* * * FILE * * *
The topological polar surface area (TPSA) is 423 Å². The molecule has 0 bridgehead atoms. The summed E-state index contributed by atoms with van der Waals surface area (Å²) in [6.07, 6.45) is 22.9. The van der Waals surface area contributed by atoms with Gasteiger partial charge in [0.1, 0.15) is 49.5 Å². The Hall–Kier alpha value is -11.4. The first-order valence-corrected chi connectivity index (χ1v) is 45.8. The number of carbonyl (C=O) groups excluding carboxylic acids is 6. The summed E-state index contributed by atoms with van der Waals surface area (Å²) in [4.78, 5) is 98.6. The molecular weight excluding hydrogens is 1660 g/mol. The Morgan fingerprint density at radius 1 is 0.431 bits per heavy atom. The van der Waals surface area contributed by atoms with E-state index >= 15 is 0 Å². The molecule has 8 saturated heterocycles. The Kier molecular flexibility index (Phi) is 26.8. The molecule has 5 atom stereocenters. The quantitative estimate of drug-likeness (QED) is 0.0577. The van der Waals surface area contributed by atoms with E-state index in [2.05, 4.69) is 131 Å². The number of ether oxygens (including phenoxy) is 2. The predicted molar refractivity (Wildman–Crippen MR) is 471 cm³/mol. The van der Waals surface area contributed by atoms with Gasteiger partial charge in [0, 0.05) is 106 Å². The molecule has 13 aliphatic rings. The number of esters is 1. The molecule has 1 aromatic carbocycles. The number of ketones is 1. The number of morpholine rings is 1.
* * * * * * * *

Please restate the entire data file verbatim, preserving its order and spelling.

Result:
The topological polar surface area (TPSA) is 423 Å². The molecule has 0 bridgehead atoms. The summed E-state index contributed by atoms with van der Waals surface area (Å²) in [6.07, 6.45) is 22.9. The van der Waals surface area contributed by atoms with Gasteiger partial charge in [0.1, 0.15) is 49.5 Å². The Hall–Kier alpha value is -11.4. The first-order valence-corrected chi connectivity index (χ1v) is 45.8. The number of carbonyl (C=O) groups excluding carboxylic acids is 6. The summed E-state index contributed by atoms with van der Waals surface area (Å²) in [4.78, 5) is 98.6. The molecular weight excluding hydrogens is 1660 g/mol. The Morgan fingerprint density at radius 1 is 0.431 bits per heavy atom. The van der Waals surface area contributed by atoms with E-state index >= 15 is 0 Å². The molecule has 8 saturated heterocycles. The Kier molecular flexibility index (Phi) is 26.8. The molecule has 5 atom stereocenters. The quantitative estimate of drug-likeness (QED) is 0.0577. The van der Waals surface area contributed by atoms with E-state index in [2.05, 4.69) is 131 Å². The number of ether oxygens (including phenoxy) is 2. The predicted molar refractivity (Wildman–Crippen MR) is 471 cm³/mol. The van der Waals surface area contributed by atoms with Gasteiger partial charge in [0, 0.05) is 106 Å². The molecule has 13 aliphatic rings. The number of esters is 1. The molecule has 1 aromatic carbocycles. The number of ketones is 1. The number of morpholine rings is 1.